“Mark Haddon’s The Curious Incident of the Dog in the Night-Time (2003) is about a young, autistic amateur sleuth. Monk is a popular television series about a detective with an obsessive-compulsive disorder (OCD). This debut novel introduces us to a character who appears to have elements of autism and OCD, but here’s the twist: he’s a professional criminal. Martin Railsback is a housebreaker with a short list of “clients” from whom he’s been “acquiring” things for years. He makes regular visits to their homes, cataloging their possessions, tracking their purchases, learning their lives. Most of his thefts are small—food from the pantry, toiletries, books of stamps. Only occasionally, and only after a great deal of precise preparation, will he help himself to an object of actual monetary value. And here’s another interesting thing about Martin: when one of his clients gets into a sticky situation, Martin will risk his own safety to help them out of their jam, even if being a hero means he may have to come into actual, physical contact with a client. This is a splendid novel, written with loving attention to character and detail; Martin is so vividly realized that he threatens to step off the page and into the reader’s own living room. A loopier Bernie Rhodenbarr? A less lethal Dexter? Martin falls somewhere in between, but with a little word of mouth and some shrewd promotion, he could be the next big thing.” — David Pitt

SOMETHING MISSING by Matthew Dicks was reviewed by Kirkus Reviews: "Dicks combines the neurotic atmosphere of a Woody Allen film with the light touch of Lawrence Block's Bernie Rhodenbarr novels (The Burglar Who Thought He Was Bogart, 1995, etc) in a unique debut. The fantastically bizarre leading man, obsessive-compulsive Marin Railsback, specializes in stealing things that no one notices have gone missing. Early on, Martin's vengeful, meticulous replacement of his abusive stepfather's prized baseball card led him to his rule-driven life of crim. 'If the missing item will be noticed, don't acquire it,' is his first imperative, while his second requires a rigid awareness of his victims sense of perception: 'When items go missing in a house, the suspicion of theft occurs only if the possibility of a thief exists.' Martin supplements his part-time job as a barista by stealing toilet paper, groceries and other necessities from wealthy suburban 'clients,' as well as auctioning off their detritus on eBay. Dicks expertly crafts the setup, showing us Martin's deep-seated need for stability and routine, then turning his world on its head when the compulsive thief accidentally knocks a client's toothbrush into the toilet. This necessitates a nerve-racking, breathless mission to replace it--while its owner is home, no less. Turning a philosophical corner, Martin embarks on an altruistic mission, trying to make his clients' lives a little better without their knowledge and risking his own tenuous subsistence in the bargain. A very funny adventure about the mechanics of burglary and the fragility of an orderly life."--Kirkus Reviews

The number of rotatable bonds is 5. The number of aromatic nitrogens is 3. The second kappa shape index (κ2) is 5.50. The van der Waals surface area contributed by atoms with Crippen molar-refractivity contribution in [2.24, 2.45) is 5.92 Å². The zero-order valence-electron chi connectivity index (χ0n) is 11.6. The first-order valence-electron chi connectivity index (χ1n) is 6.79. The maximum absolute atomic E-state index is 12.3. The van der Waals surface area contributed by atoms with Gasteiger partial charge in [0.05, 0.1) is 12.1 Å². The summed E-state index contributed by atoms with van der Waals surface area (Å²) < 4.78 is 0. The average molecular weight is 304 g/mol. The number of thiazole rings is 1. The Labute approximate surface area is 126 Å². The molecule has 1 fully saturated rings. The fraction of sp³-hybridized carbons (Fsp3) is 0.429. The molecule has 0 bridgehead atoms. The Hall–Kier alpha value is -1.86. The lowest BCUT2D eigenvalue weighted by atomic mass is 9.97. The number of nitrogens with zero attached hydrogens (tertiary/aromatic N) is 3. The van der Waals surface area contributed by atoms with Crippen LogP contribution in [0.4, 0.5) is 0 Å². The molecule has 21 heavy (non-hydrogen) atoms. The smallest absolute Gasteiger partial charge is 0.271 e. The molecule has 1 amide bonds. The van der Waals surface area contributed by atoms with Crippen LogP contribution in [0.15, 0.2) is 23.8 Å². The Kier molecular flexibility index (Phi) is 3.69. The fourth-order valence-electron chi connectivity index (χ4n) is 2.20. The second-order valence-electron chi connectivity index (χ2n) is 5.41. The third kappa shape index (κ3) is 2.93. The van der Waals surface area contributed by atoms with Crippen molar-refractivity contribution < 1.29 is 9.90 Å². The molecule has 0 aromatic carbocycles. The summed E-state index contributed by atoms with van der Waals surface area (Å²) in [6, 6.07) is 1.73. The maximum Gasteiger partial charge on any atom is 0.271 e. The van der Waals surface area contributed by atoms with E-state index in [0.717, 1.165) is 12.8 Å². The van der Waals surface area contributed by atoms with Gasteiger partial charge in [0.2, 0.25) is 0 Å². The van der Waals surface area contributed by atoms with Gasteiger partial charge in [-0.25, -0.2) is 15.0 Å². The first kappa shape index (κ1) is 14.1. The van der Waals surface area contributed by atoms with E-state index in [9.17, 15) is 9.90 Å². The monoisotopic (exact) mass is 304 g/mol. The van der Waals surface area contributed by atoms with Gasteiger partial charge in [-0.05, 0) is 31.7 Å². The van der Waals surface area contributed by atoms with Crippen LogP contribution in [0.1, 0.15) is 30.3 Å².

SOMETHING MISSING by Matthew Dicks was reviewed by Free Lance Star of Fredericksburg, VA: